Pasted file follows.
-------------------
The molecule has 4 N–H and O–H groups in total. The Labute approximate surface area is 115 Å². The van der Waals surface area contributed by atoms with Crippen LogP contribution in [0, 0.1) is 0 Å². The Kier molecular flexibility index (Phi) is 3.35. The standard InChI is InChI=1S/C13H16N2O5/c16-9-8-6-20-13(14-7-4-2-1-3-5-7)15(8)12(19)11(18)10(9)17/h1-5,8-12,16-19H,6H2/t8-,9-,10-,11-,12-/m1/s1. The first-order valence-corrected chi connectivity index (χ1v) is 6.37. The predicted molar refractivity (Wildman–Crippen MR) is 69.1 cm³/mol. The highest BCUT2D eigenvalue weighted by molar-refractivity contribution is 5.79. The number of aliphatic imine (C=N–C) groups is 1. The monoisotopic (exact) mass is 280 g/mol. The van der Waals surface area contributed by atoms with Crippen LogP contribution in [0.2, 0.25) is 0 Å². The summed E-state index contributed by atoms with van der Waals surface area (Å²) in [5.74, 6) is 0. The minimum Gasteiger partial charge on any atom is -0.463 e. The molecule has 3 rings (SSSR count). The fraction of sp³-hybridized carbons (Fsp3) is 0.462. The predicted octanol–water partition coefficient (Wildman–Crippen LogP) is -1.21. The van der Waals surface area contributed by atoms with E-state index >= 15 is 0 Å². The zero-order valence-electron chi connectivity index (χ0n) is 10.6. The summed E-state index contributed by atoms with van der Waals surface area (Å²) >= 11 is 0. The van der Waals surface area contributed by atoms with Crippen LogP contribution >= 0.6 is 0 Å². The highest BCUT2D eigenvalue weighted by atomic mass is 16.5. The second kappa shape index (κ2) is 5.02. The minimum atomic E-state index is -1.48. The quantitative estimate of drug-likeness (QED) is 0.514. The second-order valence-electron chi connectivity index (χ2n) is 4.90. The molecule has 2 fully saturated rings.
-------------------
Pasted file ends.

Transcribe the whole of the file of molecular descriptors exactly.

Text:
The molecule has 4 N–H and O–H groups in total. The Labute approximate surface area is 115 Å². The van der Waals surface area contributed by atoms with Crippen LogP contribution in [0, 0.1) is 0 Å². The Kier molecular flexibility index (Phi) is 3.35. The standard InChI is InChI=1S/C13H16N2O5/c16-9-8-6-20-13(14-7-4-2-1-3-5-7)15(8)12(19)11(18)10(9)17/h1-5,8-12,16-19H,6H2/t8-,9-,10-,11-,12-/m1/s1. The first-order valence-corrected chi connectivity index (χ1v) is 6.37. The predicted molar refractivity (Wildman–Crippen MR) is 69.1 cm³/mol. The highest BCUT2D eigenvalue weighted by molar-refractivity contribution is 5.79. The number of aliphatic imine (C=N–C) groups is 1. The monoisotopic (exact) mass is 280 g/mol. The van der Waals surface area contributed by atoms with Crippen LogP contribution in [0.2, 0.25) is 0 Å². The summed E-state index contributed by atoms with van der Waals surface area (Å²) in [5.74, 6) is 0. The minimum Gasteiger partial charge on any atom is -0.463 e. The molecule has 3 rings (SSSR count). The fraction of sp³-hybridized carbons (Fsp3) is 0.462. The predicted octanol–water partition coefficient (Wildman–Crippen LogP) is -1.21. The van der Waals surface area contributed by atoms with E-state index >= 15 is 0 Å². The zero-order valence-electron chi connectivity index (χ0n) is 10.6. The summed E-state index contributed by atoms with van der Waals surface area (Å²) >= 11 is 0. The van der Waals surface area contributed by atoms with Crippen LogP contribution >= 0.6 is 0 Å². The highest BCUT2D eigenvalue weighted by atomic mass is 16.5. The second kappa shape index (κ2) is 5.02. The minimum atomic E-state index is -1.48. The quantitative estimate of drug-likeness (QED) is 0.514. The second-order valence-electron chi connectivity index (χ2n) is 4.90. The molecule has 2 fully saturated rings.